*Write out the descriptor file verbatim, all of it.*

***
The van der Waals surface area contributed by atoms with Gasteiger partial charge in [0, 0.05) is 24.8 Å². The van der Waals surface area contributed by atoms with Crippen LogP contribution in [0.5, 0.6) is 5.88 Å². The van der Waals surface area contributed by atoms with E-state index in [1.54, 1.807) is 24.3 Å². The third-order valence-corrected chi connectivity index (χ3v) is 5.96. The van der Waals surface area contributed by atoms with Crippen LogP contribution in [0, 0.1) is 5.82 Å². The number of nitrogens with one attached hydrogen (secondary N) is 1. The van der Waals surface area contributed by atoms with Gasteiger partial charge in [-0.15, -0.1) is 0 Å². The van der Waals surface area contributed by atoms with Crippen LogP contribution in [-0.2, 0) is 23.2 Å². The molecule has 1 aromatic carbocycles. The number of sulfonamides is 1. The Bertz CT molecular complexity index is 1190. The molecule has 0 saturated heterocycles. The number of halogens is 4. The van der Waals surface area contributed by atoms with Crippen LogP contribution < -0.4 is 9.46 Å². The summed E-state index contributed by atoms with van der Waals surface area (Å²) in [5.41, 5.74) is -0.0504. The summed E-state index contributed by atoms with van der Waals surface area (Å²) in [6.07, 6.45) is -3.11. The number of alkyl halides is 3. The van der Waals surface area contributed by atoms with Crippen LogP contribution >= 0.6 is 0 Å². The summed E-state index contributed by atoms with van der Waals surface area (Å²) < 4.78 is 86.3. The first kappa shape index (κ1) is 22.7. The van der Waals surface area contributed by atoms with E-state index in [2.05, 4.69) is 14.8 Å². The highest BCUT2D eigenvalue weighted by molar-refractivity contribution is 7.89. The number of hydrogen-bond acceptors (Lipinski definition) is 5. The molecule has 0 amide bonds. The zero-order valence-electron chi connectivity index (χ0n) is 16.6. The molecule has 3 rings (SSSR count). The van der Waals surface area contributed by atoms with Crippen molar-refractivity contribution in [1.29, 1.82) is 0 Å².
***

The van der Waals surface area contributed by atoms with Gasteiger partial charge in [0, 0.05) is 24.8 Å². The van der Waals surface area contributed by atoms with Crippen LogP contribution in [0.5, 0.6) is 5.88 Å². The van der Waals surface area contributed by atoms with E-state index in [1.54, 1.807) is 24.3 Å². The third-order valence-corrected chi connectivity index (χ3v) is 5.96. The van der Waals surface area contributed by atoms with Crippen LogP contribution in [0, 0.1) is 5.82 Å². The number of nitrogens with one attached hydrogen (secondary N) is 1. The van der Waals surface area contributed by atoms with Gasteiger partial charge in [-0.15, -0.1) is 0 Å². The van der Waals surface area contributed by atoms with Crippen LogP contribution in [-0.2, 0) is 23.2 Å². The molecule has 1 aromatic carbocycles. The number of sulfonamides is 1. The Bertz CT molecular complexity index is 1190. The molecule has 0 saturated heterocycles. The number of halogens is 4. The van der Waals surface area contributed by atoms with Crippen LogP contribution < -0.4 is 9.46 Å². The summed E-state index contributed by atoms with van der Waals surface area (Å²) in [5.41, 5.74) is -0.0504. The summed E-state index contributed by atoms with van der Waals surface area (Å²) in [6.07, 6.45) is -3.11. The number of alkyl halides is 3. The van der Waals surface area contributed by atoms with Crippen LogP contribution >= 0.6 is 0 Å². The summed E-state index contributed by atoms with van der Waals surface area (Å²) < 4.78 is 86.3. The first kappa shape index (κ1) is 22.7. The van der Waals surface area contributed by atoms with E-state index in [2.05, 4.69) is 14.8 Å². The highest BCUT2D eigenvalue weighted by molar-refractivity contribution is 7.89. The number of hydrogen-bond acceptors (Lipinski definition) is 5. The molecule has 0 amide bonds. The zero-order valence-electron chi connectivity index (χ0n) is 16.6. The molecule has 3 rings (SSSR count). The van der Waals surface area contributed by atoms with Crippen molar-refractivity contribution in [1.29, 1.82) is 0 Å².